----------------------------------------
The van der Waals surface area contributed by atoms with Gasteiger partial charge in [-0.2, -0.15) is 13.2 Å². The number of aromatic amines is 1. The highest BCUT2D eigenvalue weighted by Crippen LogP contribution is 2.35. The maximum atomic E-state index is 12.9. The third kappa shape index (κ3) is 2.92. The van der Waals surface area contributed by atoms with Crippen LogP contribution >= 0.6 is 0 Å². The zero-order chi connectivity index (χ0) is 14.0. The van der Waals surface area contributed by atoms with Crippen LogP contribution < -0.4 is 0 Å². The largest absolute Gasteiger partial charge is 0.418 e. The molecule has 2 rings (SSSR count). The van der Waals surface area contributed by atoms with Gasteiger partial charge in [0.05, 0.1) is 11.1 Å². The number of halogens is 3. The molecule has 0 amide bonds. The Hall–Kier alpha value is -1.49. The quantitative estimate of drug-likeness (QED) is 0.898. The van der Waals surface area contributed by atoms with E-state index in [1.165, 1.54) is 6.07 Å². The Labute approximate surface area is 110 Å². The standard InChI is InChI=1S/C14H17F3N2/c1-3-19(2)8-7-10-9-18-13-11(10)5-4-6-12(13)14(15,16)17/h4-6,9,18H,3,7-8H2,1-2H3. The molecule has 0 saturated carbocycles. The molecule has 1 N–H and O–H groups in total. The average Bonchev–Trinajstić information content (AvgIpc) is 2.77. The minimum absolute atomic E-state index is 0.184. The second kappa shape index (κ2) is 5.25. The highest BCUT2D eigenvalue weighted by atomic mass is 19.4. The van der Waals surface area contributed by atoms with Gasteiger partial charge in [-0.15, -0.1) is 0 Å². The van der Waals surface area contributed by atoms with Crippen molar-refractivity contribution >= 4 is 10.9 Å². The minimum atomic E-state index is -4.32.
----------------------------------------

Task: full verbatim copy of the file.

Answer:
The van der Waals surface area contributed by atoms with Gasteiger partial charge in [-0.2, -0.15) is 13.2 Å². The number of aromatic amines is 1. The highest BCUT2D eigenvalue weighted by Crippen LogP contribution is 2.35. The maximum atomic E-state index is 12.9. The third kappa shape index (κ3) is 2.92. The van der Waals surface area contributed by atoms with Crippen LogP contribution >= 0.6 is 0 Å². The zero-order chi connectivity index (χ0) is 14.0. The van der Waals surface area contributed by atoms with Crippen LogP contribution < -0.4 is 0 Å². The largest absolute Gasteiger partial charge is 0.418 e. The molecule has 2 rings (SSSR count). The van der Waals surface area contributed by atoms with Gasteiger partial charge in [0.05, 0.1) is 11.1 Å². The number of halogens is 3. The molecule has 0 amide bonds. The Hall–Kier alpha value is -1.49. The quantitative estimate of drug-likeness (QED) is 0.898. The van der Waals surface area contributed by atoms with E-state index in [1.165, 1.54) is 6.07 Å². The Labute approximate surface area is 110 Å². The standard InChI is InChI=1S/C14H17F3N2/c1-3-19(2)8-7-10-9-18-13-11(10)5-4-6-12(13)14(15,16)17/h4-6,9,18H,3,7-8H2,1-2H3. The molecule has 0 saturated carbocycles. The molecule has 1 N–H and O–H groups in total. The average Bonchev–Trinajstić information content (AvgIpc) is 2.77. The minimum absolute atomic E-state index is 0.184. The second kappa shape index (κ2) is 5.25. The highest BCUT2D eigenvalue weighted by atomic mass is 19.4. The van der Waals surface area contributed by atoms with Gasteiger partial charge in [-0.15, -0.1) is 0 Å². The van der Waals surface area contributed by atoms with Crippen molar-refractivity contribution >= 4 is 10.9 Å². The minimum atomic E-state index is -4.32.